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Not in the script: For TV stars, honesty may contradict network policy

Saturday, January 17, 2004

By Rob Owen, Pittsburgh Post-Gazette

HOLLYWOOD -- Promoting, touting and spinning, the stars came out to sell their wares -- in this case, TV shows -- over the past two weeks at the winter TV critics press tour. And, as usual, celebrities say the darndest things:

Kim D. Johnson, Associated Press
Kelsey Grammer: No cheers for "Cheers" cast.
Click photo for larger image.

Phoning it in

With "Frasier" coming to an end in May, star Kelsey Grammer said it will be a different experience from the end of his previous hit show, "Cheers."

"This is a much more dignified group, much more professional," Grammer said. "The last couple of years of 'Cheers,' nobody showed up to work. So I'm not sure they were ever aware that the show was ending."

'West Wing' cultists

Bradley Whitford, who plays Josh on NBC's "The West Wing," said the departure of series creator Aaron Sorkin last spring was "bewildering and disorienting. And I always say, being on a one-hour drama is like being in an acting cult, and it's like David Koresh left."

'Lyon's Den' done

Rob Lowe, who left "The West Wing" to star in the fall drama "The Lyon's Den," acknowledged that his timing was not the best.

"This maybe was not the year to try to launch a new show on a network television schedule," Lowe said. "By the time we'd found our creative voice, we'd been pulled."

After the show has been off the schedule for months, NBC finally confirmed that "The Lyon's Den" has been canceled.

Isn't it always the way

Finola Hughes left "All My Children" earlier this year in typical soap character style: "I discovered something about a murder that involved the man I was sleeping with. So I left town." She has no plans to return.

Biting the hand...

Veteran actress Elaine Stritch will be featured in May's HBO documentary "Elaine Stritch at Liberty," but she's no fan of HBO's "Sex and the City." "I think they're naugh-ty," Stritch said of the "Sex" women. "I'm sorry about this, HBO, but I don't like young women talking that way at all. Nobody should be able to talk like that. It's offensive to me. The sexual context of that takes away all the romance, the real romance that sex should have with it. I'm sorry, I don't care for that. It makes me very uncomfortable ... I'll probably get hell for that, but I don't care."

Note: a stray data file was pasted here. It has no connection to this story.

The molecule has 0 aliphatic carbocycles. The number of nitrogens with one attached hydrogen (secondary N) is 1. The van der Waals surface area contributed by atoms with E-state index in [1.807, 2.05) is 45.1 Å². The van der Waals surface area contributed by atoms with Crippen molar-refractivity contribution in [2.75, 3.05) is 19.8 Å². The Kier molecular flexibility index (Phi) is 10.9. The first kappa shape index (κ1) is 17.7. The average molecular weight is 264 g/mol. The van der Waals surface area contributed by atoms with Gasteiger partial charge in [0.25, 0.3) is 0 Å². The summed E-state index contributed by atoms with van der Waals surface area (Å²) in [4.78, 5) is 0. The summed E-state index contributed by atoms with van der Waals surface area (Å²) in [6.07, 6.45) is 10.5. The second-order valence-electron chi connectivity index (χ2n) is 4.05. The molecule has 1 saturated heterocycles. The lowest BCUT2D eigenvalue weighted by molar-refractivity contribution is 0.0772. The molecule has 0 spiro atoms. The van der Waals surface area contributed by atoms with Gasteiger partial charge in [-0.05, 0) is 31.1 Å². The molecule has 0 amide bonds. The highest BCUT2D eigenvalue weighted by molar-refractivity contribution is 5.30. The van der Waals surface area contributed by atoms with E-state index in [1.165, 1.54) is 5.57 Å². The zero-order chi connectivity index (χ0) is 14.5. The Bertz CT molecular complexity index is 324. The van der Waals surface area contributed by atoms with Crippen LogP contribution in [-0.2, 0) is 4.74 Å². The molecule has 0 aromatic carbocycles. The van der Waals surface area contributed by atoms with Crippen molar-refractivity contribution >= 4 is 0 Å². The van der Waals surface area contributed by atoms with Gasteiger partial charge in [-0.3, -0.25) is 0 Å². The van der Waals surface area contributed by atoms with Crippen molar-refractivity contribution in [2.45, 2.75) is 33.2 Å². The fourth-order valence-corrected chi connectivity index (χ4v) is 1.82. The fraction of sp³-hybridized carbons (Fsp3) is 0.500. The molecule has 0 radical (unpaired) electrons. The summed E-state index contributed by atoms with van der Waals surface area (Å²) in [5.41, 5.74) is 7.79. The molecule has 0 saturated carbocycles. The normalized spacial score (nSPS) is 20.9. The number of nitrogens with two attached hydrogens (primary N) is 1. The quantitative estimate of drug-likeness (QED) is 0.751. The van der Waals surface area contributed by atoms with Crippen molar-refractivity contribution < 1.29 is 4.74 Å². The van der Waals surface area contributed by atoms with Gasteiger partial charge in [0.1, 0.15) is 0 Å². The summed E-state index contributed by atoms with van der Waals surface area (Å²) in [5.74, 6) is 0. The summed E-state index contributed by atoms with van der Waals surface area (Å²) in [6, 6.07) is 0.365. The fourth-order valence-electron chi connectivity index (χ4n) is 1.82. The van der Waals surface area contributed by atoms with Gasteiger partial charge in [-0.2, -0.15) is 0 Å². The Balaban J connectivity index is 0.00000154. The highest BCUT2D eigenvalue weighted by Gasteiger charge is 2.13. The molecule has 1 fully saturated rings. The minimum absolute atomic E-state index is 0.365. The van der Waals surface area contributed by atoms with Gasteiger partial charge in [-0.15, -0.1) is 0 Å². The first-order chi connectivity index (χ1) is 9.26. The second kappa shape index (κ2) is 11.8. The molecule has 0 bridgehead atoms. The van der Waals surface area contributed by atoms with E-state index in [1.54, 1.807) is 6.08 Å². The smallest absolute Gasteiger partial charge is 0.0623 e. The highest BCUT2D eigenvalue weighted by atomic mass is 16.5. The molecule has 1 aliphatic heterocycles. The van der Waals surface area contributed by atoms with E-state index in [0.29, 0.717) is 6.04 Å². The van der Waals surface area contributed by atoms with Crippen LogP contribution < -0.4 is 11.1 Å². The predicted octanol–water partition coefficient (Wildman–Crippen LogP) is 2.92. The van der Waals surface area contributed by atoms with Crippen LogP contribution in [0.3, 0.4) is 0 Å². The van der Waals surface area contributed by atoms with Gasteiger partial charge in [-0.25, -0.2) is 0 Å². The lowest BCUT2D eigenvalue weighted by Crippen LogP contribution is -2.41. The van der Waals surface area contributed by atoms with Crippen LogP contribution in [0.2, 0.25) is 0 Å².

Another old soul

Tim Conway said he wasn't particularly pleased with some of the racy content in The WB's improv show "On the Spot," which aired briefly last year. "It went in a different direction that I normally don't like to go," Conway said, "because I don't like to apologize for something after I've done it. And I found it a little offensive. But other than that, I thought it was a great show."

Carol Burnett: Entjoy the TV shows, forget the movie. (Tina Fineberg, Associated Press)
Click photo for larger image.

Her own worst critic

TV Land airs a "Carol Burnett Show" marathon today beginning at 6 a.m., and the star is rightfully proud of the comedy she starred in back in the '70s. But she wasn't happy with her performance in the movie "The Front Page." She was even less happy when she found herself on a plane where the movie was being shown.